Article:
Overeating, Like Drug Use, Rewards And Alters Brain An addict's motivation to take drugs and a hungry person's motivation to eat use similar circuits in the brain, research indicates. That doesn't mean food is addictive, but certain foods do act a lot like a drug in the brain and can alter the brain the way drugs do.

Overeating, Like Drug Use, Rewards And Alters Brain

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Unhealthy foods often seem addictive. In fact, new research shows that sweet or fatty foods can act a lot like a drug in the brain. NPR's Jon Hamilton has that story.

JON HAMILTON: If you've ever wondered why it's hard to stay on a diet, consider this observation from�Ralph DiLeone, a brain scientist at Yale.

Dr. RALPH DILEONE (Yale): The motivation to take cocaine, in the case of a drug addict, is probably engaging similar circuits that the motivation to eat is in a hungry person.

HAMILTON: DiLeone says that's what brain scientists have concluded after comparing studies of overeating with studies of drug addiction. He says those studies show that the wiring in our brains include special pathways that make us feel good when we eat - and really good when we eat sweet or fatty foods with lots of calories.

Dr. DILEONE: Drug addiction is really usurping or taking over - hijack is what we usually say - some of these pathways that evolved to promote food intake for survival reasons.

HAMILTON: DiLeone says that doesn't necessarily mean food is addictive the way cocaine is. But he says there's growing evidence that eating a lot of certain foods early in life can alter your brain.

Teresa Reyes, of the University of Pennsylvania, showed that in an�experiment with mice.

Ms. TERESA REYES (University of Pennsylvania): We gave mice a high-fat diet from the time that they were weaned until the time we studied them, which was at 20 weeks of age. And in that time, they gained significant amounts of weight and became obese.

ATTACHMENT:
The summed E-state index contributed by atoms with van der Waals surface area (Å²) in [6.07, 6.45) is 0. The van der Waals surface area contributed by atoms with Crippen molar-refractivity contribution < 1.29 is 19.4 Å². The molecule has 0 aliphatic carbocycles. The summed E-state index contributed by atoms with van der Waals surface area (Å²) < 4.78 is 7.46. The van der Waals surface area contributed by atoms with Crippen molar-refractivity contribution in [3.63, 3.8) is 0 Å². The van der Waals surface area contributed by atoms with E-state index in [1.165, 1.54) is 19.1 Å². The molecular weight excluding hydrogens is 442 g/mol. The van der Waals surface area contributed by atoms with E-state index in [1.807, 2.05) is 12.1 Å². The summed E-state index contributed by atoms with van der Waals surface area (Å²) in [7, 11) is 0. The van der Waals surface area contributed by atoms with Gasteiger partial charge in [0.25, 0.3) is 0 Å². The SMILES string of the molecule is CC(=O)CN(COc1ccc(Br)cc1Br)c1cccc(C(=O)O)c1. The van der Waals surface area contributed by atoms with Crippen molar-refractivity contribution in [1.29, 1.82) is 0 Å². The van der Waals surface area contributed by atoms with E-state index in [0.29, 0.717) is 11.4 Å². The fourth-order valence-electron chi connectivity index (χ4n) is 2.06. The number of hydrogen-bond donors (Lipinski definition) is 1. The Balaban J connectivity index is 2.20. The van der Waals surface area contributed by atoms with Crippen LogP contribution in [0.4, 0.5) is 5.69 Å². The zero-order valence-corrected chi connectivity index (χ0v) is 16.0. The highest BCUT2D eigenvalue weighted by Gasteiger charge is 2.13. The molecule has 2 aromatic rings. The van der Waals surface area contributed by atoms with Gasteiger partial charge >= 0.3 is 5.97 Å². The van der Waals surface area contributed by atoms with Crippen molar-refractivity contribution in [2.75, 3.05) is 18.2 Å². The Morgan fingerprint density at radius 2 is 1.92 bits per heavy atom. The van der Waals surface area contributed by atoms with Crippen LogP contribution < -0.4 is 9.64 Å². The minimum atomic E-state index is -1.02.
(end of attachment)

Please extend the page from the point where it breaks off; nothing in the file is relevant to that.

HAMILTON: Then Reyes and her team looked at the brain's pleasure centers -areas known to change in drug addiction.

Ms. REYES: And what we found is that in animals that were obese, there were really dramatic changes in these areas of the brain that participate in telling us how rewarding food is.

HAMILTON: The changes made these areas less responsive to fatty foods, so an obese mouse would have to eat more fat than a typical mouse to get the same amount of pleasure. And Reyes says some of the changes didn't go away, even when the mice returned to a normal diet.

Ms. REYES: So it is similar to what happens in cases of chronic drug abuse. The reward circuitry changes in a similar way, and that promotes the seeking of that drug - or in our case, in seeking palatable food.

HAMILTON: Reyes says that could help explain why obese children tend to remain that way as adults.

More evidence of a link between food and drugs comes from a team that has been trying to understand how hunger can trigger an animal's craving for drugs.

Mr. URI SHALEV (Researcher, Concordia University): Hungry animals will take a lot of drugs.

HAMILTON: Uri Shalev is a researcher at Concordia University in Montreal. He and his colleagues�studied rats�that had learned to give themselves heroin by pressing a lever. When the scientists removed the heroin, the rats mostly stopped pressing the lever. But when the scientists also took away the rats' food, the lever pressing came back with a vengeance.

Mr. SHALEV: Even though they don't get the drug anymore, but they will go and they'll press the lever and then, this could be like hundreds of times.

HAMILTON: Shalev's team thought this behavior might involve a substance in the brain called neuropeptide Y. It makes animals feel hungry. And sure enough, when hungry rats got a substance that blocks neuropeptide Y, they stopped pressing the lever.

Plenty of other studies also have shown links between food and drugs. A Swedish team found that a stomach hormone called ghrelin could make rats seek sugar the way addicts seek drugs. And a team at the University of California-Santa Barbara found that male rats chose sugar over small amounts of cocaine, while female rats did just the opposite.

Even so, Ralph DiLeone, from Yale, says it's still not clear how far the food-drug comparison holds up, especially in people.

Dr. DILEONE: There's an ongoing argument in my field whether food's addictive or not. Something to keep in mind is whether it's addictive or not, there's probably components that are similar to addiction. And in the end, we probably have to use that information to try to deal with this problem.

HAMILTON: DiLeone says that almost certainly means focusing on eating behavior early in life. He says it also could mean taking approaches used to treat addiction, and adapting them to overeating.

Jon Hamilton, NPR News.

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